|The Arch - Symbolic entrance to the UGa Campus|
I went to “urban” colleges. That is, the schools I attended
did not have extensive campuses. They were built into the fabric of New York
City. The Cooper Union consisted of three buildings in 1979, all placed along
The Bowery at Cooper Square. My other college was The City College of New York.
While it does have a campus that is 2 blocks wide by 7 blocks long, it is
basically a commuter college, so there was never a great campus life. Also
neither of my schools had “ big time athletics. Copper Union had no
interscholastic sports, and City College competed in the City University of New
York Athletic Conference which, truth be told, is at the bottom of Division 3.
As a result I have always been fascinated by large universities. So I really
enjoyed a chance to visit and spend a couple of days on the University of
Georgia Campus in Athens GA.
The first major difference is the size. The University of Georgia
is big when compared to the schools I attended.
It is over 700 acres, or to put it another way, it is 2 miles long and
about a half mile wide. That is about the size of Central Park in New York
City. It is so big that it has its own bus system, I don’t mean a shuttle
service, it has a University Transit system with multiple bus lines. The
University of Georgia has 35,000 undergraduate students and about 5000 graduate
students. But it never felt crowded, well except for the traffic a 5pm. Instead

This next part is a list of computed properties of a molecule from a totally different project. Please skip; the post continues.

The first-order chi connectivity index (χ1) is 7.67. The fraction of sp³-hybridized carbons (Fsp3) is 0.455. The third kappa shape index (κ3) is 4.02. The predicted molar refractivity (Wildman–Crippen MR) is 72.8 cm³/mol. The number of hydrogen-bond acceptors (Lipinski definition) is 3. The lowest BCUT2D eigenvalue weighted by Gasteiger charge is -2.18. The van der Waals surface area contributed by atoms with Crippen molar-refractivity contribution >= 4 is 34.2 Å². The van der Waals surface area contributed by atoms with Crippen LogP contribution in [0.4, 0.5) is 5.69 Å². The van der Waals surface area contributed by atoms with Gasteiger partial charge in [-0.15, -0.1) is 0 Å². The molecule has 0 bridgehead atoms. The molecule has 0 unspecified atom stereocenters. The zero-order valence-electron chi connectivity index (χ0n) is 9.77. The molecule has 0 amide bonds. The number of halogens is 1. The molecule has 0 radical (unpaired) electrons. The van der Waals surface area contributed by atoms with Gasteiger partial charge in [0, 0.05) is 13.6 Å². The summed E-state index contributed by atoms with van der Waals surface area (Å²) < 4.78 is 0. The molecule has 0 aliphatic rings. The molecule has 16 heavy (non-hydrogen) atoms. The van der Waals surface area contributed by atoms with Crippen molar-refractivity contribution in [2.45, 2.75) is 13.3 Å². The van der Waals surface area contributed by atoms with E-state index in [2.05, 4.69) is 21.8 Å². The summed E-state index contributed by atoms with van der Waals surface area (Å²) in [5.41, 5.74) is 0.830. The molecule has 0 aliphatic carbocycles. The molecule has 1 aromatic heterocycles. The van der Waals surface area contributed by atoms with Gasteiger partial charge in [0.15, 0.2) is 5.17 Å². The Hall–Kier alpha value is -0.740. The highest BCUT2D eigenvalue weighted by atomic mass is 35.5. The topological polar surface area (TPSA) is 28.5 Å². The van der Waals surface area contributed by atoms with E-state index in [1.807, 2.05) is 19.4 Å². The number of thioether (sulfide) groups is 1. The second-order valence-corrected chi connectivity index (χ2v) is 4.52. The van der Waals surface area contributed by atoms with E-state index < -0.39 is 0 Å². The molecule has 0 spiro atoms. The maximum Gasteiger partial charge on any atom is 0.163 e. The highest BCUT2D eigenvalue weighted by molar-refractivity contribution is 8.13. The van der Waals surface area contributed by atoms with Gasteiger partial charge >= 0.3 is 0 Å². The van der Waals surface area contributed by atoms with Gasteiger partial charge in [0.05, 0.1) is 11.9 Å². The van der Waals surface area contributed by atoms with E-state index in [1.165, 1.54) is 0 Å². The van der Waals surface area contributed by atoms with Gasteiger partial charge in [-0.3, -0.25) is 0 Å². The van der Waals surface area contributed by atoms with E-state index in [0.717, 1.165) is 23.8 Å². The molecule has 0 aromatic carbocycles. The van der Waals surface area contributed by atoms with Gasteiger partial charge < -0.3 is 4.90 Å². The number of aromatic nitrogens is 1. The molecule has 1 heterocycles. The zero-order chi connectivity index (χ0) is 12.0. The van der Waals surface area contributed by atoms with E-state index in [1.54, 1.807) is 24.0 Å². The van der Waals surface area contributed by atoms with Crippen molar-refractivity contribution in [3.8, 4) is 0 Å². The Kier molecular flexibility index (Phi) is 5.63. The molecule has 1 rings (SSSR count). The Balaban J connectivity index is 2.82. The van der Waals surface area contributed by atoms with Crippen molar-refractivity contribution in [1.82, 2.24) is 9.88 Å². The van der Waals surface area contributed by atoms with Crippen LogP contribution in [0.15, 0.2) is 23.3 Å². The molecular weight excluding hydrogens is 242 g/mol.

there are plenty of open spaces both interior and exterior. The campus is
filled with quads, benches and other outdoor places for students to relax,
completely covered by wifi, so students can work wherever. And buildings all
have nooks and crannies for students to hang-out and relax while the work.
|The fountain at Herty Field|
|Herty Field - where Georgia's first football game was played|
The University of Georgia has a history that goes back over
200 years. Its charter was passed by the state of Georgia in 1784. It opened in
1804 using just one building. The Franklin College, now the Old College, was a
building that contained all of the classes, living and eating quarters for its
students. The North Campus is the oldest part of the university, and this area
feels like it. The buildings are old, and while they are not Ivory covered,
they certainly have the look and feel of an old campus. However, the university
has continued to grow, and the level of construction on campus today was
|Holmes-Hunter Academic Building - named for UGa's first African American Students|
|The Old College building - original home to Franklin College 1804|
|The New College Building - Built in the 1830's|
|There are sundials around the old campus to help students get to class on time|
|Looking south from the Library|
|Terry College of Business|
|The Dean Rusk Building in the School of Law|
Another big difference is the level of sports on campus. The
University of Georgia is a member of the SEC – big time sports, especially
football. This is something that was foreign to my college experience. So I was
really impressed with Sanford Stadium. Sitting in the middle of the campus, the
stadium seats over 92,000 people. I could only imagine what this campus looks
like on a football Saturday, with the crowds, tailgating, and the game. Maybe
one day I will get to see big time college football in a campus setting.
I had a wonderful time visiting The University of Georgia.
It was not your typical tourist destination, and reminded me of things that I
might have missed back when I was young.
Visiting UGa: The University of Georgia sits right on the
edge of downtown Athens, Georgia. If you come to visit the school go to or contact
the Visitor’s Center in the 4 Towers Building on the southern end of the campus
to arrange a campus tour. This 75 minute bus and walking tour is very
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